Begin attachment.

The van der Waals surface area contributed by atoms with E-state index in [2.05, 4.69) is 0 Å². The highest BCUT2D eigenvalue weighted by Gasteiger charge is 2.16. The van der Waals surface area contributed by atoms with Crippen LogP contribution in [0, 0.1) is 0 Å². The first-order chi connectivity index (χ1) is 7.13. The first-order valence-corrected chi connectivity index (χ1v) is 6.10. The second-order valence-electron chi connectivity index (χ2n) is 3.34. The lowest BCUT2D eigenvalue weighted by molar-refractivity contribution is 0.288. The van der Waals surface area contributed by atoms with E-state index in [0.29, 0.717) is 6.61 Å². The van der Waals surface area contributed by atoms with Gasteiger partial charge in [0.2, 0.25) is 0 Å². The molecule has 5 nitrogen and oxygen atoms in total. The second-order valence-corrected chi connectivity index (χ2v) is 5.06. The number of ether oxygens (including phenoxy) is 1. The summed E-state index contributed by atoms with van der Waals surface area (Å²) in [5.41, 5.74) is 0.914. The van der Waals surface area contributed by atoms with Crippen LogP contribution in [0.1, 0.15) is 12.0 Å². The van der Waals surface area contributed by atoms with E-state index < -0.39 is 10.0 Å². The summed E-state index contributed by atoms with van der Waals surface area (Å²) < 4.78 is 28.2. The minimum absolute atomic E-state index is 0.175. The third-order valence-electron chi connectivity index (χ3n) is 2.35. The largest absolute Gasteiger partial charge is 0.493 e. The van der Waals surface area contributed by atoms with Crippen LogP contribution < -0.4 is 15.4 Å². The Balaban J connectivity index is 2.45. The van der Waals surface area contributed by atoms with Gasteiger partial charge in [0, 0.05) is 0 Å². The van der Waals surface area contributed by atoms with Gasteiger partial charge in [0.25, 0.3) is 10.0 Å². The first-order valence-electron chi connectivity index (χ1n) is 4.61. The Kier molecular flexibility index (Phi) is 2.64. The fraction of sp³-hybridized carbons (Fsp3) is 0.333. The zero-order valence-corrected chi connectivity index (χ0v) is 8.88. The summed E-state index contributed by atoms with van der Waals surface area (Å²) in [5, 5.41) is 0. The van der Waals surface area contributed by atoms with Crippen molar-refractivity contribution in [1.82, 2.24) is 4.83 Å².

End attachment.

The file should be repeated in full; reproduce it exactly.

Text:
The van der Waals surface area contributed by atoms with E-state index in [2.05, 4.69) is 0 Å². The highest BCUT2D eigenvalue weighted by Gasteiger charge is 2.16. The van der Waals surface area contributed by atoms with Crippen LogP contribution in [0, 0.1) is 0 Å². The first-order chi connectivity index (χ1) is 7.13. The first-order valence-corrected chi connectivity index (χ1v) is 6.10. The second-order valence-electron chi connectivity index (χ2n) is 3.34. The lowest BCUT2D eigenvalue weighted by molar-refractivity contribution is 0.288. The van der Waals surface area contributed by atoms with E-state index in [0.29, 0.717) is 6.61 Å². The van der Waals surface area contributed by atoms with Gasteiger partial charge in [0.2, 0.25) is 0 Å². The molecule has 5 nitrogen and oxygen atoms in total. The second-order valence-corrected chi connectivity index (χ2v) is 5.06. The number of ether oxygens (including phenoxy) is 1. The summed E-state index contributed by atoms with van der Waals surface area (Å²) in [5.41, 5.74) is 0.914. The van der Waals surface area contributed by atoms with Crippen LogP contribution in [0.1, 0.15) is 12.0 Å². The van der Waals surface area contributed by atoms with E-state index < -0.39 is 10.0 Å². The summed E-state index contributed by atoms with van der Waals surface area (Å²) < 4.78 is 28.2. The minimum absolute atomic E-state index is 0.175. The third-order valence-electron chi connectivity index (χ3n) is 2.35. The largest absolute Gasteiger partial charge is 0.493 e. The van der Waals surface area contributed by atoms with Crippen LogP contribution < -0.4 is 15.4 Å². The Balaban J connectivity index is 2.45. The van der Waals surface area contributed by atoms with Gasteiger partial charge in [0, 0.05) is 0 Å². The van der Waals surface area contributed by atoms with Gasteiger partial charge in [0.25, 0.3) is 10.0 Å². The first-order valence-electron chi connectivity index (χ1n) is 4.61. The Kier molecular flexibility index (Phi) is 2.64. The fraction of sp³-hybridized carbons (Fsp3) is 0.333. The zero-order valence-corrected chi connectivity index (χ0v) is 8.88. The summed E-state index contributed by atoms with van der Waals surface area (Å²) in [5, 5.41) is 0. The van der Waals surface area contributed by atoms with Crippen molar-refractivity contribution in [1.82, 2.24) is 4.83 Å².